Another notable challenge is the emergence of TikTok, and the adoption of the short video format by competitors such as YouTube. Facebook have responded in kind with Reels, which are fast becoming the dominant medium on their apps. Reels now account for more than 20% of time spent on Instagram, with this figure growing month on month. Long and short-form videos account for 50% of the time that people spend on Facebook too.

Google knows all too well that video content is far harder to monetize. One only has to look at the consistently low CPMs for advertisers on YouTube to realise this. Facebook is aware, but will need to rely on video content to drive engagement, and keep TikTok from stealing even more market share. The challenge for Facebook will be to incorporate less intrusive ads into Reels without impacting user experience. If they succeed, advertisers will certainly benefit.



Navigating the cost of living crisis

Upward inflationary pressure will be the UK’s number one problem in 2022. The Bank of England have already confirmed they are duty bound to trigger a recession to curb inflation.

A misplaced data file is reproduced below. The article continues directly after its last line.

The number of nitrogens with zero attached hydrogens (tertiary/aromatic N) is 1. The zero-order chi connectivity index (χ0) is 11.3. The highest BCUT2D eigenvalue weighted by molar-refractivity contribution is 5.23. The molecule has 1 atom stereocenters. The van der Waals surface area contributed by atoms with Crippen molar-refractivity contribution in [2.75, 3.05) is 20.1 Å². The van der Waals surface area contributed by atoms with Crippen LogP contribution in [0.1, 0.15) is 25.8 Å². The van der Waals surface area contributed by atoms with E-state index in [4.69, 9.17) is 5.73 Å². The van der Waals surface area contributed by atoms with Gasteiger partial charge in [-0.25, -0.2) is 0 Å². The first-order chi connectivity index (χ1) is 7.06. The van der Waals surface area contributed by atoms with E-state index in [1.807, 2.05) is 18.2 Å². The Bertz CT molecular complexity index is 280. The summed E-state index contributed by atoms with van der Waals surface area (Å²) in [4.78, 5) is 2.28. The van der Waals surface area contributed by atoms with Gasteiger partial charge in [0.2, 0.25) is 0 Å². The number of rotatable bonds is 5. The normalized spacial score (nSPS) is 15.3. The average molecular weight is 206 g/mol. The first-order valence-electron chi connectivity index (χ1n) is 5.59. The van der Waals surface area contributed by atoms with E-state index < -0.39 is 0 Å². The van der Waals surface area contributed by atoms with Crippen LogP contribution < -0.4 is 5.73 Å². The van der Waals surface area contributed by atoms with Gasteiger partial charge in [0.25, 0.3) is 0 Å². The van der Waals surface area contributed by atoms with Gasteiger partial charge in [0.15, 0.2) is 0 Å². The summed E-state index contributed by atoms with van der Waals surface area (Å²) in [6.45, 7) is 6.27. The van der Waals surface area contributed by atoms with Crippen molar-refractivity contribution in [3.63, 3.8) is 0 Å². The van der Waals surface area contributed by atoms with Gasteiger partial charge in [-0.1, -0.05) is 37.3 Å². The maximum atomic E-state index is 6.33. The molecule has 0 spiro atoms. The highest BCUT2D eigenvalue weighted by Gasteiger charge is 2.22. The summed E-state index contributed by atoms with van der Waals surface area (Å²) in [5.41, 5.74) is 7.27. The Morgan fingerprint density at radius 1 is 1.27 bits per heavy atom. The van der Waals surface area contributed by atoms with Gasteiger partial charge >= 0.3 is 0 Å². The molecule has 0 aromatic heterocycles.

In real terms, this means people will have less disposable income to spend, and advertisers are bound to suffer.

Search advertising should be fairly well insulated – where there is a search, there is intent. Sadly, the same isn’t true for social media advertising. Anecdotal evidence suggests that advertisers are cutting budgets on platforms like Facebook, and focussing on bottom of the funnel activity such as remarketing. Facebook, and other social media platforms, will have to weather the storm, and will likely take a large hit to revenue in the coming months.


The outlook for 2022

The prospects for Facebook’s year ahead look mixed. On one hand, they have proved that the fall in user base may have been a temporary blip. Time on platform is also up thanks to the addictive nature of Reels. If they can work out a way to effectively monetize their new offering, they will be able to capitalise.

On the other hand, there are far too many market factors at play to make the road to redemption an easy one for Facebook. We don’t yet know how much the economy will slow in late 2022, but it’s clear that consumers’ purchasing ability will be diminished. Advertisers that stay on Facebook through this difficult time will need to make sure they are as efficient as possible.

Whilst the outlook for Facebook doesn’t look wholly positive, they have proven themselves to be a titan of the online advertising space, and we’re confident they will bounce back.



What should advertisers do?

Priority number one will be to set up the Facebook Conversions API, in order to bridge the gap in tracking caused by the Apple privacy features.

In the medium term, brands will need to focus on short-form video content, which looks like it could be the cornerstone of social media advertising moving forward. As for the inevitable slowdown in sales, it will be up to companies to decide if they need to cut advertising budgets, or keep themselves front and centre of the conversation by spending through the downturn.